Volume of volcanic cones
As shown above, numerous cone-shaped morphologies were mapped and interpreted as volcanic cones around and to the west of the TdC archipelago. Despite limitations in data coverage, we were able to identify and quantify the size and volume of potential volcanic cones (Fig. 7). In total, we identified 430 cones, including Rockhopper and Isolde Seamounts, covering an area of >1300 km2 and comprising a volume of ~200 km3 of magmatic extrusive rocks (see Supplementary Table 1). Over 95% of the mapped cones have a diameter of less than 3 km, with most diameters in the range 1–2 km. Therefore, the majority of the cones cover a basal area of <5 km2 with an overall mean basal area of 1.8 km². Net cone volumes are generally <0.7 km3 with an overall mean net volume of 0.5 km3.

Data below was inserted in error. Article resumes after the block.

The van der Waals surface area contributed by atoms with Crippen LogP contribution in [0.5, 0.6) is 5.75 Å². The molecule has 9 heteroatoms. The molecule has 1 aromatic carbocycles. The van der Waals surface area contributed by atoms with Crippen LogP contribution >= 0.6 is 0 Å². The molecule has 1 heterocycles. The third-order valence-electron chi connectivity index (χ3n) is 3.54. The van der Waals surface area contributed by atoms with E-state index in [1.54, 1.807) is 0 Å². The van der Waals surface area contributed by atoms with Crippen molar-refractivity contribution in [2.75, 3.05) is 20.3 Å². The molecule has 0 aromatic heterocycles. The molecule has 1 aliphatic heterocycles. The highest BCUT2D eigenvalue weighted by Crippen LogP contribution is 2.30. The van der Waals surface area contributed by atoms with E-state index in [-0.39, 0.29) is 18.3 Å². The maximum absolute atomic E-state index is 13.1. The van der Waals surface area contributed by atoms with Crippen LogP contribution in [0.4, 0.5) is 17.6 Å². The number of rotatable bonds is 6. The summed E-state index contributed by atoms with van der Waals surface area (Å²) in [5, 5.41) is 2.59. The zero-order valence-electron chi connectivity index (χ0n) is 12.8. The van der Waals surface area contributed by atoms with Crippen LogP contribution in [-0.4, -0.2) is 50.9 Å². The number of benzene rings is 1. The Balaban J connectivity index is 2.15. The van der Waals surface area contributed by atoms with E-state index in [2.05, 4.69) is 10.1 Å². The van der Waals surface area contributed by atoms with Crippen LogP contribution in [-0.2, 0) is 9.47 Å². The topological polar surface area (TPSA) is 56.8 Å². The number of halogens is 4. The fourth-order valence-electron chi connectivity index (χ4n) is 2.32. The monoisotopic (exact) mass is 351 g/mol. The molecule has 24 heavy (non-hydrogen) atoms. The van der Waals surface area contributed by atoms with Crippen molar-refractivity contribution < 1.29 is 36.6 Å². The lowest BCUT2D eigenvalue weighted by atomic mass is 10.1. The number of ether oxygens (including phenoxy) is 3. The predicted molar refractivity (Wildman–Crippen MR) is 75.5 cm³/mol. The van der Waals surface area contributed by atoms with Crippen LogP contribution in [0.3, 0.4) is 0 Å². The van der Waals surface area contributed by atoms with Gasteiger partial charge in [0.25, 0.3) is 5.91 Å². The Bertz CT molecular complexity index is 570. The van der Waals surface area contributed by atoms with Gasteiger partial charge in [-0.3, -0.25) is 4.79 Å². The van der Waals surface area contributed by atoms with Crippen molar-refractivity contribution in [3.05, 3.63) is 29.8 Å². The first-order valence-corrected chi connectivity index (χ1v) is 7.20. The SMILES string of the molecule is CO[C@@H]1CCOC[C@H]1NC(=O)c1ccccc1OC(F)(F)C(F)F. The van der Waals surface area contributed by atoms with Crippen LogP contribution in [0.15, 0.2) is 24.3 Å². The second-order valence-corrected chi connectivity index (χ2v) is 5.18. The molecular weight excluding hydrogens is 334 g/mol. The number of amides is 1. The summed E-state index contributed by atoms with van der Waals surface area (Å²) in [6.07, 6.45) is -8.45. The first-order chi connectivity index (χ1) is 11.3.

Mid-Atlantic Ridge axis and nearby region
The slow-spreading southern MAR (half-spreading rate 1.5 cm/yr22) is strongly segmented by transform faults that continue as fracture zones into the surrounding plate interiors. One of the largest ridge-crest offsets in the South Atlantic Ocean is a 250 km long transform fault bounding the TdC spreading corridor to the north, observable at roughly 35° S (Figs. 1 and 2). To the south, the segment is bounded by the 25 km long TdC transform fault, which then continues as the TdC Fracture Zone further eastward. Both together form the TTFZ40.